Why do I give the governance I seek the tedious (and perhaps ridiculous) name “A Politics of Properly Balanced Tensions?” Because I believe law, properly crafted, is in the realm of wholly unselfishly-viewed interests that compete or conflict. Selfishly-made law, that creates bridges to nowhere and special exemptions for well-connected corporations or industries, are beyond the pale and won’t be dealt with here. Properly-made legislation is not totally guided by reason (due to the limitations of reason). It should be divorced from the chaos of emotional tangles, and allow for a wide field of diversity, thus rather objectively trying to meet a wide range of people's legitimate needs. And because I think that understanding any important political issue involves looking at things from all aspects and different vantages; appreciating the concerns of those who differ from you in how they think and what they believe; making compromises; respecting the human condition with all its insanity and mess; getting the incentives right; and always looking toward what will work best in the long run.
Let us look at the ten issues Bill of IOC examined, in order, plus two additional issues, Immigration and Terrorism. I will look at four today, and four matters in each of the next two days in this planned three-part series.
1) Universal Health Care. Having worked for a TPA -- a third-party administration company -- admin’ing health-care trusts, I have a well-informed and somewhat different vantage in looking at the matter. A prime issue to me is the rather nonsensical situation where individuals become dependent on the business they work for to provide them health benefits.
Though most companies are in large insurance pools of various sorts that share the risks associated with employee illnesses, many are not. And those that are not allow perceptions based on the supposed health care costs of job applicants to weigh in on their hiring decisions. This can greatly disadvantage people will health challenges competing in the job market. People who have movement difficulty or vision or hearing impairment are less likely to get employment in our current system. As well, overweight people; women, especially young women; senior men; and African Americans will be less likely to be offered jobs than they otherwise would be due to subtle discrimination against perceived big users of health-care benefits. All of society suffers when the best person for a job doesn’t get the position for reasons that are not directly related to the tasks of the job.
It is also inappropriate for a person who has health challenges that are readily apparent on the jobsite to be at risk for termination directly because of the cost to the employer for health maintenance.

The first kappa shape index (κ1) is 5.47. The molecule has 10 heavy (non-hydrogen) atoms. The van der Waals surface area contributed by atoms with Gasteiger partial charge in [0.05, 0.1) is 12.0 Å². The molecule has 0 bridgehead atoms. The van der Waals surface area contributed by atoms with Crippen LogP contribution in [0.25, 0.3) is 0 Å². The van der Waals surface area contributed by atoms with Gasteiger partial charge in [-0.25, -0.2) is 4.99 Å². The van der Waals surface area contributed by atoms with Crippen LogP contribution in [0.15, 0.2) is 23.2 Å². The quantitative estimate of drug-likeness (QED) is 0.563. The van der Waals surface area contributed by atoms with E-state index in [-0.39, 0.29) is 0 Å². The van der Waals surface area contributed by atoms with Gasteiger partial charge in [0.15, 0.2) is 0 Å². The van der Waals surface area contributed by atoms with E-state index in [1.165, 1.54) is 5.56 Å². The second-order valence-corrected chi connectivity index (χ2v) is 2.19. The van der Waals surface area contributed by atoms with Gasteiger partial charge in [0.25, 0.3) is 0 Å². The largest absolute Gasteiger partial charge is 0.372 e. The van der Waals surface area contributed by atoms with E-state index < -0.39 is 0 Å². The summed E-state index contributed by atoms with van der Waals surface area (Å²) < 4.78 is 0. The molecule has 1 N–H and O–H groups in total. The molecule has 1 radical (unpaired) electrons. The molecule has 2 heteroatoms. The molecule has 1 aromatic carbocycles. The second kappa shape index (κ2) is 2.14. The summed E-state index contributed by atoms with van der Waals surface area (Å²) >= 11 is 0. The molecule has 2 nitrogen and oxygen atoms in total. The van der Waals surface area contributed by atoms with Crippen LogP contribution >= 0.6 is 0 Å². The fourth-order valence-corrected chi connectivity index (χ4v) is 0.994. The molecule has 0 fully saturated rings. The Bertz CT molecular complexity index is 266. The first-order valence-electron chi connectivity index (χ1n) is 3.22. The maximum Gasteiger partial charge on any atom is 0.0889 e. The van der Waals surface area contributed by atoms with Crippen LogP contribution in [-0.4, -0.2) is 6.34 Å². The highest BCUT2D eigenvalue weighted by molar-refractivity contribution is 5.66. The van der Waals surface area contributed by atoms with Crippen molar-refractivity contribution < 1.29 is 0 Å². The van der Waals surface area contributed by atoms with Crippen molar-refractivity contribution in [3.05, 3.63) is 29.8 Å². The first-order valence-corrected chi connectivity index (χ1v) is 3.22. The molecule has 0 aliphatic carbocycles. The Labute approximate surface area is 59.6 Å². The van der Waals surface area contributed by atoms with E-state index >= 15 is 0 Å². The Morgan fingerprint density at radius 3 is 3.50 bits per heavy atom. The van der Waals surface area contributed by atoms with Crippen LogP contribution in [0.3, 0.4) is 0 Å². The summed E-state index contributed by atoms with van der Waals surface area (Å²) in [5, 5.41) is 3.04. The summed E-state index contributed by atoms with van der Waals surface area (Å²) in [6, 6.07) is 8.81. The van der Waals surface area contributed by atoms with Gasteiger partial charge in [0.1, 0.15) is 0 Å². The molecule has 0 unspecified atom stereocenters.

While there are laws and programs meant to protect ill or injured employees, in the real world employers allow what they know to affect their decisions and rather easily get around the law. And to the degree employers have to pay employee health costs, health-challenged employees are at an unfair disadvantage in the workplace and job market.
Consider, as well, all the added cost companies have for any employee vis-à-vis alternatives like buying machine replacements for staff or having work done outside the US in developing countries. Since the burden of health care is borne by companies instead of the state here in America, companies are incentivized to seek means to do their business in ways other than hiring expensive human labor to perform tasks. If the state was wholly responsible for people’s health, employees would be more valuable “commodities” in the marketplace of "doers of tasks." Because of our long string of huge trade deficits, we need to find means to level the playing field to ship fewer jobs and more goods overseas. Otherwise, America has a future of decline.
In order to make things more fair and because it helps those most in need of good health and makes hiring people less directly expensive to employers, state-run Universal Health Care makes much better sense than our current system. There are “incentive” challenges to implementing such a system. Hypochondriacs or just generally fearful people with plenty of time to kill can be set loose to clog hospitals with their gripes of very minor or non-existent ailments. Co-payment policies -- such that state hospitals are run like HMOs -- might be just the thing to deter people with no real need of care from getting in the way of those with ailments that would benefit from the services of a doctor.
In a comment to his post, Bill of the IOC says he would want a non-governmental organization [NGO] of some sort running a vast American Universal Health Care system. I don't see that this would be a good idea. Medicare and Medicaid have good records as government-run programs. The government is the institution that is responsible, so they must run it, in my opinion. The Canadian system should be our model.